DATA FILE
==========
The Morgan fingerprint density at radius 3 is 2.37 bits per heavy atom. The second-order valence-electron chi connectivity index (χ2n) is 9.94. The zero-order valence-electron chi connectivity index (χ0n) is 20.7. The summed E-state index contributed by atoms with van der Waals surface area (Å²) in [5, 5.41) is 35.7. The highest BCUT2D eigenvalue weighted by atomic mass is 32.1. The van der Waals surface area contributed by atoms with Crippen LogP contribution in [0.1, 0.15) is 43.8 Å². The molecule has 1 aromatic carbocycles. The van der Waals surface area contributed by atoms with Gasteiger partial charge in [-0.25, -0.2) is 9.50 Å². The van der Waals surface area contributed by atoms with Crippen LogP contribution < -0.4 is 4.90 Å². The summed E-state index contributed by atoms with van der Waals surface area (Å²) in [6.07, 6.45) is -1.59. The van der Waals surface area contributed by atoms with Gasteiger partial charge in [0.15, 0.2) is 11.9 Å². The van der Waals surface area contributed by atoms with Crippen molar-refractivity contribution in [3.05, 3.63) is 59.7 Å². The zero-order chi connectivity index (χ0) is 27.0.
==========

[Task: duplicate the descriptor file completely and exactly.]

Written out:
The Morgan fingerprint density at radius 3 is 2.37 bits per heavy atom. The second-order valence-electron chi connectivity index (χ2n) is 9.94. The zero-order valence-electron chi connectivity index (χ0n) is 20.7. The summed E-state index contributed by atoms with van der Waals surface area (Å²) in [5, 5.41) is 35.7. The highest BCUT2D eigenvalue weighted by atomic mass is 32.1. The van der Waals surface area contributed by atoms with Crippen LogP contribution in [0.1, 0.15) is 43.8 Å². The molecule has 1 aromatic carbocycles. The van der Waals surface area contributed by atoms with Gasteiger partial charge in [-0.25, -0.2) is 9.50 Å². The van der Waals surface area contributed by atoms with Crippen LogP contribution < -0.4 is 4.90 Å². The summed E-state index contributed by atoms with van der Waals surface area (Å²) in [6.07, 6.45) is -1.59. The van der Waals surface area contributed by atoms with Gasteiger partial charge in [0.15, 0.2) is 11.9 Å². The van der Waals surface area contributed by atoms with Crippen molar-refractivity contribution in [3.05, 3.63) is 59.7 Å². The zero-order chi connectivity index (χ0) is 27.0.